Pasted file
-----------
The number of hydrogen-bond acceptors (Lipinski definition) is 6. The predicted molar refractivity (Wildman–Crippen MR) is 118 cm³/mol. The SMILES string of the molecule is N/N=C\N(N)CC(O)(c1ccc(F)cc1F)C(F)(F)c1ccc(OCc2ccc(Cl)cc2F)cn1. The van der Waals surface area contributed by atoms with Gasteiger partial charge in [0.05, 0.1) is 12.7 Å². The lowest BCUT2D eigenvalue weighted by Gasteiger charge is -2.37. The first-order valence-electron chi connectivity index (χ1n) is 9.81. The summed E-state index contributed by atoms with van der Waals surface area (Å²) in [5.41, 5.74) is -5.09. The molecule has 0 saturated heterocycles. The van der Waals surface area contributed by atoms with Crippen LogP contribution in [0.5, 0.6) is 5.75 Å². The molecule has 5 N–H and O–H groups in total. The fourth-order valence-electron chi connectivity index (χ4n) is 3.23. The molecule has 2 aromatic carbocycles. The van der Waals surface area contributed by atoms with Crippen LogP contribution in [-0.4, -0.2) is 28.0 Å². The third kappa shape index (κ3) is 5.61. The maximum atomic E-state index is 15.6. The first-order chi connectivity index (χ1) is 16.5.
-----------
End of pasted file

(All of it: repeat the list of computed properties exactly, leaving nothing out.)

The number of hydrogen-bond acceptors (Lipinski definition) is 6. The predicted molar refractivity (Wildman–Crippen MR) is 118 cm³/mol. The SMILES string of the molecule is N/N=C\N(N)CC(O)(c1ccc(F)cc1F)C(F)(F)c1ccc(OCc2ccc(Cl)cc2F)cn1. The van der Waals surface area contributed by atoms with Gasteiger partial charge in [0.05, 0.1) is 12.7 Å². The lowest BCUT2D eigenvalue weighted by Gasteiger charge is -2.37. The first-order valence-electron chi connectivity index (χ1n) is 9.81. The summed E-state index contributed by atoms with van der Waals surface area (Å²) in [5.41, 5.74) is -5.09. The molecule has 0 saturated heterocycles. The van der Waals surface area contributed by atoms with Crippen LogP contribution in [0.5, 0.6) is 5.75 Å². The molecule has 5 N–H and O–H groups in total. The fourth-order valence-electron chi connectivity index (χ4n) is 3.23. The molecule has 2 aromatic carbocycles. The van der Waals surface area contributed by atoms with Crippen LogP contribution in [-0.4, -0.2) is 28.0 Å². The third kappa shape index (κ3) is 5.61. The maximum atomic E-state index is 15.6. The first-order chi connectivity index (χ1) is 16.5.